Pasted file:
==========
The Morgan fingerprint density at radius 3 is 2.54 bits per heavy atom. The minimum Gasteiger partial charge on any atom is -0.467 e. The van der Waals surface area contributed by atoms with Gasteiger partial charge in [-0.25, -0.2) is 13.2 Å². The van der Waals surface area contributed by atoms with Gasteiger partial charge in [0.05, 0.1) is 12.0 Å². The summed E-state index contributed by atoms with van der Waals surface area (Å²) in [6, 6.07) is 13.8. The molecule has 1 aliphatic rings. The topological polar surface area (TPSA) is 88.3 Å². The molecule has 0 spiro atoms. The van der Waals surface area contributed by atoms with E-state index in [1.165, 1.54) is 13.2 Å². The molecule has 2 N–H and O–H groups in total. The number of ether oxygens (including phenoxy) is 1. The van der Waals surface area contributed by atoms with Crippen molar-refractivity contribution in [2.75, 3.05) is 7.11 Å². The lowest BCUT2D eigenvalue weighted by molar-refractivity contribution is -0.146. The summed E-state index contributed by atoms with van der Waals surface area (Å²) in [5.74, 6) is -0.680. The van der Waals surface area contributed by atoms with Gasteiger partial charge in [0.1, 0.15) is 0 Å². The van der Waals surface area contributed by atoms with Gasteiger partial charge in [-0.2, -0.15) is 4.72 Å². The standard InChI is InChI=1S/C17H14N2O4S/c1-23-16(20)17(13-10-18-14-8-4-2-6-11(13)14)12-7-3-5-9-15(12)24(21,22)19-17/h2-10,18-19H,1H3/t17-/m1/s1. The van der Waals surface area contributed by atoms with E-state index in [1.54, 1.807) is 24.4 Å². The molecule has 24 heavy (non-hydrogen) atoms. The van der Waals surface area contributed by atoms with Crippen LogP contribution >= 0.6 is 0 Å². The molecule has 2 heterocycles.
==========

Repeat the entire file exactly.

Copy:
The Morgan fingerprint density at radius 3 is 2.54 bits per heavy atom. The minimum Gasteiger partial charge on any atom is -0.467 e. The van der Waals surface area contributed by atoms with Gasteiger partial charge in [-0.25, -0.2) is 13.2 Å². The van der Waals surface area contributed by atoms with Gasteiger partial charge in [0.05, 0.1) is 12.0 Å². The summed E-state index contributed by atoms with van der Waals surface area (Å²) in [6, 6.07) is 13.8. The molecule has 1 aliphatic rings. The topological polar surface area (TPSA) is 88.3 Å². The molecule has 0 spiro atoms. The van der Waals surface area contributed by atoms with E-state index in [1.165, 1.54) is 13.2 Å². The molecule has 2 N–H and O–H groups in total. The number of ether oxygens (including phenoxy) is 1. The van der Waals surface area contributed by atoms with Crippen molar-refractivity contribution in [2.75, 3.05) is 7.11 Å². The lowest BCUT2D eigenvalue weighted by molar-refractivity contribution is -0.146. The summed E-state index contributed by atoms with van der Waals surface area (Å²) in [5.74, 6) is -0.680. The van der Waals surface area contributed by atoms with Gasteiger partial charge in [0.1, 0.15) is 0 Å². The van der Waals surface area contributed by atoms with Gasteiger partial charge in [-0.2, -0.15) is 4.72 Å². The standard InChI is InChI=1S/C17H14N2O4S/c1-23-16(20)17(13-10-18-14-8-4-2-6-11(13)14)12-7-3-5-9-15(12)24(21,22)19-17/h2-10,18-19H,1H3/t17-/m1/s1. The van der Waals surface area contributed by atoms with E-state index in [1.54, 1.807) is 24.4 Å². The molecule has 24 heavy (non-hydrogen) atoms. The van der Waals surface area contributed by atoms with Crippen LogP contribution >= 0.6 is 0 Å². The molecule has 2 heterocycles.